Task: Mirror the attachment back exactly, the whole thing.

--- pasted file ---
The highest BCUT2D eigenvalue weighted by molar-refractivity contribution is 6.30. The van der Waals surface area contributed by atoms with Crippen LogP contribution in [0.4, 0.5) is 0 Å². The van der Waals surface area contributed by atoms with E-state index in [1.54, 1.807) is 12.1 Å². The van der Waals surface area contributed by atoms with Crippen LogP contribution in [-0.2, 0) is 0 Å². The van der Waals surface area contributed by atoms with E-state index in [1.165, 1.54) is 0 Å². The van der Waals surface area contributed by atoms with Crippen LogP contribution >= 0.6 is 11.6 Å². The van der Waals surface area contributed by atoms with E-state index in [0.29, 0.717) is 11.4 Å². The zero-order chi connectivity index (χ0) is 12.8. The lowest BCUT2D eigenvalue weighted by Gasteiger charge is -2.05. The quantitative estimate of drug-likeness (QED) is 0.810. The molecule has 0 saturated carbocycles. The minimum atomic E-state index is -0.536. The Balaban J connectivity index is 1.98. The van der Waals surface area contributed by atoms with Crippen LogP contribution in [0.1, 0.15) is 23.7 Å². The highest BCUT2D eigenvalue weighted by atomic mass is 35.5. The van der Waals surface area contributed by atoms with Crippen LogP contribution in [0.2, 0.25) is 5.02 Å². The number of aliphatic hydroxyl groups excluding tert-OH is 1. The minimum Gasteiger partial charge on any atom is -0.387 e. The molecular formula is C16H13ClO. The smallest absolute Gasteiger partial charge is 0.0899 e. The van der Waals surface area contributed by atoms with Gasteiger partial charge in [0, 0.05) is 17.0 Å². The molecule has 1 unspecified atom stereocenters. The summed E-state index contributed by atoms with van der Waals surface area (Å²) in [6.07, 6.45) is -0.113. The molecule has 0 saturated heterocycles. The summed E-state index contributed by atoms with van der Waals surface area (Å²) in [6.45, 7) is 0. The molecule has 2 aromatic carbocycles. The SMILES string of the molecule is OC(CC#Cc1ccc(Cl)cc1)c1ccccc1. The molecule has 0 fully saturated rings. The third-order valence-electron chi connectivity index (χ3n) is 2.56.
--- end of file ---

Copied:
The highest BCUT2D eigenvalue weighted by molar-refractivity contribution is 6.30. The van der Waals surface area contributed by atoms with Crippen LogP contribution in [0.4, 0.5) is 0 Å². The van der Waals surface area contributed by atoms with E-state index in [1.54, 1.807) is 12.1 Å². The van der Waals surface area contributed by atoms with Crippen LogP contribution in [-0.2, 0) is 0 Å². The van der Waals surface area contributed by atoms with E-state index in [1.165, 1.54) is 0 Å². The van der Waals surface area contributed by atoms with Crippen LogP contribution >= 0.6 is 11.6 Å². The van der Waals surface area contributed by atoms with E-state index in [0.29, 0.717) is 11.4 Å². The zero-order chi connectivity index (χ0) is 12.8. The lowest BCUT2D eigenvalue weighted by Gasteiger charge is -2.05. The quantitative estimate of drug-likeness (QED) is 0.810. The molecule has 0 saturated carbocycles. The minimum atomic E-state index is -0.536. The Balaban J connectivity index is 1.98. The van der Waals surface area contributed by atoms with Crippen LogP contribution in [0.1, 0.15) is 23.7 Å². The highest BCUT2D eigenvalue weighted by atomic mass is 35.5. The van der Waals surface area contributed by atoms with Crippen LogP contribution in [0.2, 0.25) is 5.02 Å². The number of aliphatic hydroxyl groups excluding tert-OH is 1. The minimum Gasteiger partial charge on any atom is -0.387 e. The molecular formula is C16H13ClO. The smallest absolute Gasteiger partial charge is 0.0899 e. The van der Waals surface area contributed by atoms with Gasteiger partial charge in [0, 0.05) is 17.0 Å². The molecule has 1 unspecified atom stereocenters. The summed E-state index contributed by atoms with van der Waals surface area (Å²) in [6.07, 6.45) is -0.113. The molecule has 0 saturated heterocycles. The summed E-state index contributed by atoms with van der Waals surface area (Å²) in [6.45, 7) is 0. The molecule has 2 aromatic carbocycles. The SMILES string of the molecule is OC(CC#Cc1ccc(Cl)cc1)c1ccccc1. The molecule has 0 fully saturated rings. The third-order valence-electron chi connectivity index (χ3n) is 2.56.